New website chronicles the work of Mack Prichard
A new website has launched to chronicle and celebrate the work of Tennessee State Naturalist-Emeritus Mack Prichard.
MackPrichard.org is now online as a repository for Prichard’s presentations, photos and writings. In 2014, the Friends of South Cumberland State Park (FSC) began working with Mack to preserve part of his vast collection of photographs, taken during his nearly five-decade career with the State of Tennessee. Over than 5,000 photographs, more than a dozen videos of Mack’s presentations, and additional digitized materials are now online, chronicling the evolution of environmental protection across the State, showing many places and events that led to the creation of new State Natural Areas and State Parks.
The objective of the project was to share Prichard’s experiences and knowledge online, both as a record of his work, and to inspire and inform environmental educators, researchers and the broader public.
The project gained momentum when the Friends of South Cumberland received a grant from the Tennessee Federation of Garden Clubs (TFGC) to support the purchase of scanning equipment, data storage, web services and, most recently, funding for a student assistant to help accelerate the scanning of slide images from Mack’s collection. Work to augment the online resources will be ongoing, as both Prichard’s archives and knowledge are deep and of great value to environmental education in Tennessee. TennGreen is leading the effort through a grant from the Tennessee State Library and Archives and private fundraising.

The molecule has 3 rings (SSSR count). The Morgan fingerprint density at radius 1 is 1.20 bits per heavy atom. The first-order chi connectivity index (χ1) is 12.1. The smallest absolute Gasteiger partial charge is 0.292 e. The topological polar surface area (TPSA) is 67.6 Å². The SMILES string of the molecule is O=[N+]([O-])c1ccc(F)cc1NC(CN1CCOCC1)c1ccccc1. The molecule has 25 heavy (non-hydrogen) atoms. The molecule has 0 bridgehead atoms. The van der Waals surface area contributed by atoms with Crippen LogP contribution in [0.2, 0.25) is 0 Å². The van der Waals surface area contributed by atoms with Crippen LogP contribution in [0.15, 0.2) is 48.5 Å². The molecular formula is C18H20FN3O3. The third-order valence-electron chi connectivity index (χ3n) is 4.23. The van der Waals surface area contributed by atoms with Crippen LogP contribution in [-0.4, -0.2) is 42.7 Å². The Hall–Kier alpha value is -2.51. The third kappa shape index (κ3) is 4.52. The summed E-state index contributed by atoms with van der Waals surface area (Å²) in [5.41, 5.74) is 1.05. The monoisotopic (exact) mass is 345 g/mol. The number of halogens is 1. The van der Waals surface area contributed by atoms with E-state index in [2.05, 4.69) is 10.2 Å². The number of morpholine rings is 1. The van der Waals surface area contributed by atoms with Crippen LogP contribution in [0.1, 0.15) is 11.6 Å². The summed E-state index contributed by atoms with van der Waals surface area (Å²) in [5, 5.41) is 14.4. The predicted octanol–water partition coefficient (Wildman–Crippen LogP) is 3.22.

Prichard has had a long association with both organizations. He was instrumental in persuading then-governor Winfield Dunn to advocate for creation of South Cumberland State Park in 1978, and for the establishment of FSC in the 1990s. For years Mack was a speaker at TFGC’s summer camp sessions, showing slides and speaking about conservation topics from across the state. The TFGC gave Mack the nickname, “Mr. Conservation,” and established its Conservation Education Fund to help preserve his collection.
The Friends of South Cumberland are coordinating efforts with a parallel effort being undertaken in Nashville, where the Tennessee State Library & Archives has provided a separate grant to scan other sildes from Mack’s collection through a program overseen by TennGreen. FSC hopes to add those images to the new website, when they become available. For more information about Prichard and these organizations, MackPrichard.org, TFGConline.org and www.TennGreen.org.